The Challenging Research Network began with a series of seminars and a workshop at Birkbeck, University of London. The Network was established in January 2020 by Louise Hide to provide a safe space where scholars in the humanities and social sciences could discuss challenging aspects of their research and develop new ethical frameworks. We also seek close working relationships with academic institutions and funders to improve support for researchers.
Meet our steering group
Ruth Beecher is the operational director of the Wellcome-funded Sexual Harms and Medical Encounters team at Birkbeck. She is interested in the histories of childhood, gender and the social sciences/medicine in the US and the UK. Her current research examines health practitioners’ responses to child sexual abuse in the UK since the 1970s, using archival sources and new oral histories.
Emily Bridger is an Associate Professor in History at the University of Exeter. Her research explores histories of gender, violence, and memory in apartheid and post-apartheid South Africa. She is currently PI of the UKRI-funded project South Africa’s Hidden War: Histories of Sexual Violence from Apartheid to the Present.
Jana Králová is a Researcher and Social Work academic at Edinburgh Napier University, as well as Visiting Fellow of the Centre for Death and Society at University of Bath. Jana’s research challenges the conceptualisation of human rights and the notion of social exclusion in public policy. Jana’s research into social death produced an innovative theoretical framework which enables ‘inclusion by default’ of all human beings and give rise to ‘humane rights’.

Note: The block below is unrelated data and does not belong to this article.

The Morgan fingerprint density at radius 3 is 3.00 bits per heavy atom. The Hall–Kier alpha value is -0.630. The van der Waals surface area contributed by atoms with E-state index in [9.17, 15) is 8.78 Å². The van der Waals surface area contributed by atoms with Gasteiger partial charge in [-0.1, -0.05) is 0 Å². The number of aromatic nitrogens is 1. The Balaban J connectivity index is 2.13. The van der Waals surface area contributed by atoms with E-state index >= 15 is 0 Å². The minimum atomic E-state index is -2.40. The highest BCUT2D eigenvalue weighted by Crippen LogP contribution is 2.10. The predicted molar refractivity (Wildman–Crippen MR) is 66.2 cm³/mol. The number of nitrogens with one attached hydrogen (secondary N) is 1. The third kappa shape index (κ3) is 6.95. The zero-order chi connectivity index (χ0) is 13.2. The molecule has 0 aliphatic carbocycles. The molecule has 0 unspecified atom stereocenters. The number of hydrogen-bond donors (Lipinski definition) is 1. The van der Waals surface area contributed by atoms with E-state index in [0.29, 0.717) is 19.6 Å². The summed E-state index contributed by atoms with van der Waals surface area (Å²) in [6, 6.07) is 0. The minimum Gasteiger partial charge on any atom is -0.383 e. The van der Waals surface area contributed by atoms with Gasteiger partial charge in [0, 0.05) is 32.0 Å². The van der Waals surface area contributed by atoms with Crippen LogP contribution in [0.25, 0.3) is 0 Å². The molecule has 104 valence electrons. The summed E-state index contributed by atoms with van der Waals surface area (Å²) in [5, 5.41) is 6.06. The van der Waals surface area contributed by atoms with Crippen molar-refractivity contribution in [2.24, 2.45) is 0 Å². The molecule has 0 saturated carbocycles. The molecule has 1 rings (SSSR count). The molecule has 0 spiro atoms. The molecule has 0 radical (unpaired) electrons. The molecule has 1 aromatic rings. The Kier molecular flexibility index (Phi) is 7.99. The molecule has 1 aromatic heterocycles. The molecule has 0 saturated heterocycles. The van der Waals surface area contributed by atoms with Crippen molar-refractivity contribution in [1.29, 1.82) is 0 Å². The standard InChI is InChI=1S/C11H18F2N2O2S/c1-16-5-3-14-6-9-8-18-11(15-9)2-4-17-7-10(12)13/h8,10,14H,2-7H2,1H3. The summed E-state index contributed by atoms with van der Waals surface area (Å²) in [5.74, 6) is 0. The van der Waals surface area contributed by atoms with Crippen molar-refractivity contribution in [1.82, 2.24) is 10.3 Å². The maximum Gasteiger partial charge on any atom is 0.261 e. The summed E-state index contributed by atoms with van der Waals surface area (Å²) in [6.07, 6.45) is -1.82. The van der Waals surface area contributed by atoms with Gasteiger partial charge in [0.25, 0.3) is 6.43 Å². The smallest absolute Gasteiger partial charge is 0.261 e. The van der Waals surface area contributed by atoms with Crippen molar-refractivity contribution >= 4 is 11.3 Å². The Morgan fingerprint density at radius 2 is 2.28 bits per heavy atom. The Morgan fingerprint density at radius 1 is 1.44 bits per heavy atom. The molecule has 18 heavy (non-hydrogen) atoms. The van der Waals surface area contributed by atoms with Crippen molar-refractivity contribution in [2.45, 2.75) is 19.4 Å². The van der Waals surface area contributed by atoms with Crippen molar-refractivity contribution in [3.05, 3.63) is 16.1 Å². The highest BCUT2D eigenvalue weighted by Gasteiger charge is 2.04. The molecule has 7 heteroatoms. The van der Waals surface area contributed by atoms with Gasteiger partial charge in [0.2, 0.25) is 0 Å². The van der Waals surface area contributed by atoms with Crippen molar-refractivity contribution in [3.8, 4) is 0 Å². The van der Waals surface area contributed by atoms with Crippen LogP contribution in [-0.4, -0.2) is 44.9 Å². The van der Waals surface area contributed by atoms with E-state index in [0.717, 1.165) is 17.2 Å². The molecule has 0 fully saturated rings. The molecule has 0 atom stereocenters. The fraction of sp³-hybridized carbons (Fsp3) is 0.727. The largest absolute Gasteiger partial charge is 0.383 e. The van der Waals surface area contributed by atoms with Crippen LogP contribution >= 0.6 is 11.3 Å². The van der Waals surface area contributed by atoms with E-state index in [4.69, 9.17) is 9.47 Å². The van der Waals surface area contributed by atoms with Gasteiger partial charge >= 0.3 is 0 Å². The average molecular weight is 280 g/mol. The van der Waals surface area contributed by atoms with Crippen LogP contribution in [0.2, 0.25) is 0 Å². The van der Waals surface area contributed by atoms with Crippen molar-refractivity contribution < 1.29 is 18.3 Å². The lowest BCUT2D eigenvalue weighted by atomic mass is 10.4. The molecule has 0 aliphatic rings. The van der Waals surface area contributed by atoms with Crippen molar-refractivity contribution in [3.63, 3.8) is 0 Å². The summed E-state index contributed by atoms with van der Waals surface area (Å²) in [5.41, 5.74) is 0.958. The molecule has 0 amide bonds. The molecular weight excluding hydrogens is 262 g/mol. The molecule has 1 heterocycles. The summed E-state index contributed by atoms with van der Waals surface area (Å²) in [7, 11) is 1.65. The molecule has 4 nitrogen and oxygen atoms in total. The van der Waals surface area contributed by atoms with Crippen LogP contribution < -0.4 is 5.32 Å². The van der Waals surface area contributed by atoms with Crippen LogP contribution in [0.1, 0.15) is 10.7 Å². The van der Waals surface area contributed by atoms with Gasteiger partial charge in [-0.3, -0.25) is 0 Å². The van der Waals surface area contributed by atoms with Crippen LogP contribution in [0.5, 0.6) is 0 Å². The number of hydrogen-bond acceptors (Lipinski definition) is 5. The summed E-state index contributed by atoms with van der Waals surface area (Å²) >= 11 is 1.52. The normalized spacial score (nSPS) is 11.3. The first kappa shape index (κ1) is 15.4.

Allison McKibban is a researcher of sexual violence, colonialism, and law at Birkbeck, University of London. She is currently the Public Engagement & Events Coordinator for the Wellcome Trust-funded Sexual Harms and Medical Encounters research group at Birkbeck. Her research explores how U.S. federal policy utilizes colonial discourse to (re)produce sexual violence against Native American women.
Cora Salkovskis is a postdoctoral research fellow at the Danish Institute for International Studies on the project ‘Wars, Pandemics and the Human Mind.’ She is working on trauma and mental healthcare during the COVID-19 pandemic. She has previously worked in roles coordinating public engagement and research integrity, and she is committed to fostering a positive research culture, supporting researchers in navigating ethically complex and emotionally demanding research. She has just completed her doctoral project at Birkbeck, funded by the Wellcome Trust, entitled ‘“Queer mind and body’: reflections on the interpretation, communication and experience of the body in the British Asylum, c.1840-1914.’
Rhea Sookdeosingh is the Public Engagement & Events Coordinator for the Wellcome Trust-funded Sexual Harms and Medical Encounters research group at Birkbeck. She supports engaged research practices across The SHaME Project and is particularly interested in creative leadership and cultural programming, as well as Humanities-driven research and innovation. Her first monograph on anorexia nervosa in the nineteenth century is forthcoming with OUP. Rhea is also currently the Co-Chair of Birkbeck’s staff diversity network, REACH (Race, Ethnicity and Cultural Heritage).